1812 Napoleonic Wars: Battle of Borodino – Napoleon defeated the Russian army of Alexander I near the village of Borodino. 

1818  Carl III of Sweden-Norway is crowned king of Norway.

1819 Thomas A. Hendricks, 21st Vice President of the United States, was born (d. 1885). 

1821 The Republic of Gran Colombia was established, with Simón Bolívar as the founding President and Francisco de Paula Santander as vice president. 

1822 Dom Pedro I declared Brazil independent from Portugal. 

1860 Grandma Moses, American painter, ws born (d. 1961).

1860 Steamship Lady Elgin sank on Lake Michigan, with the loss of around 400 lives.

1862 Sir Edgar Speyer, American-born British financier and philanthropist, ws born (d. 1932).

1868 Prussian soldier of fortune Gustavus Ferdinand von Tempsky was killed during the assault on Titokowaru’s pa in south Taranaki.

Von Tempsky killed at Te Ngutu-o-te-manu 

1887 Edith Sitwell, British poet and critic, was born (d. 1964).

1893  The Genoa Cricket & Athletic Club, to become the first Italian football club, was established by British expats.

1895  The first game of what would become known as rugby league  was played, in England, starting the 1895-96 Northern Rugby Football Union season.

1901 The Boxer Rebellion in China officially ended with the signing of the Boxer Protocol.

1906 Alberto Santos-Dumont flew his 14-bis aircraft at Bagatelle, France for the first time successfully.

1907 Cunard Line’s RMS Lusitania set sail on her maiden voyage from Liverpool, England to New York City.

1909 – New Zealand’s heaviest gold nugget was found by Messrs Scott and Sharpe at Ross on the West Coast.

1909 Eugene Lefebvre (1878–1909), while test piloting a new French-built Wright biplane, crashed at Juvisy France. He died, becoming the first ‘pilot’ in the world to lose his life in a powered heavier-than-air craft. 

1911 French poet Guillaume Apollinaire was arrested and put in jail on suspicion of stealing the Mona Lisa from the Louvre museum. 

1913 Anthony Quayle, British actor and director, was born (d. 1989).

1916 Federal employees won the right to Workers’ compensation by(Federal Employers Liability Act (39 Stat. 742; 5 U.S.C. 751)

1920 Two newly purchased Savoia flying boats crashed in the Swiss Alps en-route to Finland where killing both crews.

1921 – The  NZ Maori  team played the Springboks for the first time.

1921 The first Miss America Pageant, a two-day event, was held.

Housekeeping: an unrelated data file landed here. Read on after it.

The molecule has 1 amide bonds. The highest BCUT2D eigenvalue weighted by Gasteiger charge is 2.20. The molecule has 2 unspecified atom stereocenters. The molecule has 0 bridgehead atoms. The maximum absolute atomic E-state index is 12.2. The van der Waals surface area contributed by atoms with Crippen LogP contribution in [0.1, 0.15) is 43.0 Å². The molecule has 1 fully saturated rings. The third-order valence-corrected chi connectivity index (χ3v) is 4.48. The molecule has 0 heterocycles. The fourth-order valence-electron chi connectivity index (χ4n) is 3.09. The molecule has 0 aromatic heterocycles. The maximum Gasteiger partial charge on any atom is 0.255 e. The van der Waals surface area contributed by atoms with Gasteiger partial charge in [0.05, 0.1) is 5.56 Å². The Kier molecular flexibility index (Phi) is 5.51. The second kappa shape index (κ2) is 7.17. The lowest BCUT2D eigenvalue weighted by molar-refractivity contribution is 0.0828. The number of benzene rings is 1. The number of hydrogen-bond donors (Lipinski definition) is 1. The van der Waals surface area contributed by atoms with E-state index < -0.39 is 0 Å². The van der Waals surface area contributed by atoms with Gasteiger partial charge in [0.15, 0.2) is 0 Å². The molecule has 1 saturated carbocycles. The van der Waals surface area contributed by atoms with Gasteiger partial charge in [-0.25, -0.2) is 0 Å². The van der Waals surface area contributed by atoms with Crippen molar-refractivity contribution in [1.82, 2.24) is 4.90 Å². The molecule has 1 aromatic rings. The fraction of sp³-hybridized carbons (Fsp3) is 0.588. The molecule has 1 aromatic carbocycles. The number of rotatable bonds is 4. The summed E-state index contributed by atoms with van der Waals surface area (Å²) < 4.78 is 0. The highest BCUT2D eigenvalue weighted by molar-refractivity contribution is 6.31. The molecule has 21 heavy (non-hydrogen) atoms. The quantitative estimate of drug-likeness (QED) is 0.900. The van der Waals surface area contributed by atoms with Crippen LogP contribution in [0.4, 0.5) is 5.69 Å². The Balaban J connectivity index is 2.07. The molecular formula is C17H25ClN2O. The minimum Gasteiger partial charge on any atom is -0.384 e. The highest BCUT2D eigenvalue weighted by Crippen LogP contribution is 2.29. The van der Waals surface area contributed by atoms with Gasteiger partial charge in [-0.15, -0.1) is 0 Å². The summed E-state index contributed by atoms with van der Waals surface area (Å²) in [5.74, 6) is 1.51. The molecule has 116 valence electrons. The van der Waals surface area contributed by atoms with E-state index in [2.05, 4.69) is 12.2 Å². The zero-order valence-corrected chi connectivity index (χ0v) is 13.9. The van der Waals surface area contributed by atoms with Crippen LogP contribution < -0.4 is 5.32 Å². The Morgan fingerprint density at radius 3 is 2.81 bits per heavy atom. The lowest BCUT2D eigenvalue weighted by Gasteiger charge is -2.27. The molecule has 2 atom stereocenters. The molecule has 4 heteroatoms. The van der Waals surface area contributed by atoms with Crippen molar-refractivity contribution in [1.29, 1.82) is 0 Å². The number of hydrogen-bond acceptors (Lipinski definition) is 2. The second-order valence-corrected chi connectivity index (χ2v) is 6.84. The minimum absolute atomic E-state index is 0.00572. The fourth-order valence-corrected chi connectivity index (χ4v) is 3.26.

1922 Independence of Aydin, from Greek occupation.

1925 Laura Ashley, British designer, was born (d. 1985).

1927 Eric Hill, British children’s Author, was born. 

1927  The first fully electronic television system was achieved by Philo Taylor Farnsworth.

1929  Steamer Kuru capsised and sNk on Lake Näsijärvi, Finland with 136 lives lost. 

1936 The last surviving member of the thylacine species, Benjamin, died alone in her cage at the Hobart Zoo.

1936 Buddy Holly, American singer (The Crickets), was born (d. 1959).

1940   The Blitz – Nazi Germany began to rain bombs on London, the first of 57 consecutive nights of bombing.

1940 Treaty of Craiova: Romania lost Southern Dobrudja to Bulgaria. 

1942  8,700 Jews of Kolomyia (western Ukraine) sent by German Gestapo to death camp in Belzec.

1942  First flight of the Consolidated B-32 Dominator.

1943  A fire at the Gulf Hotel in Houston, Texas, killed 55 people.

1945  Japanese forces on Wake Island, which they had held since December of 1941, surrendered to U.S. Marines.

1949 Gloria Gaynor, American singer, was born.

1951 Chrissie Hynde, American guitarist and singer (The Pretenders), was born.

1953 Nikita Khrushchev was elected first secretary of the Communist Party of the Soviet Union.

1957 Jermaine Stewart, American pop singer (Shalamar and Culture Club), was born (d. 1997).

1970 – Bill Shoemaker set record for most lifetime wins as a jockey (passing Johnny Longden).

1977 The Torrijos-Carter Treaties between Panama and the United States on the status of the Panama Canal were signed. 

1978  While walking across Waterloo Bridge in London Bulgarian dissident Georgi Markov was assassinated by Bulgarian secret police agent Francesco Giullino by means of a ricin pellet fired from in a specially-designed umbrella. 

1978 British Prime Minister James Callaghan announced that he would not call a general election for October, considered to be a major political blunder.

1979 The Entertainment and Sports Programming Network, ESPN, made its debut.

1979 – The Chrysler Corporation asked the United States government for USD $1.5 billion to avoid bankruptcy.

1986  Desmond Tutu became the first black man to lead the Anglican Church in South Africa.

1986  Gen. Augusto Pinochet, president of Chile, escaped attempted assassination.

1988 Abdul Ahad Mohmand, the first Afghan in space, returned aboard the Soviet spacecraft Soyuz TM-5 after 9 days on the Mir space station.

1999 A 5.9 magnitude earthquake rocked Athens, rupturing a previously unknown fault, killing 143, injuring more than 500, and leaving 50,000 people homeless.

2004 Hurricane Ivan, a Category 5 hurricane hit Grenada, killing 39 and damaging 90% of its buildings.

2005  First presidential election was held in Egypt.

2008  The US Government took control of the two largest mortgage financing companies in the US, Fannie Mae and Freddie Mac.

Sourced from NZ History Online & Wikipedia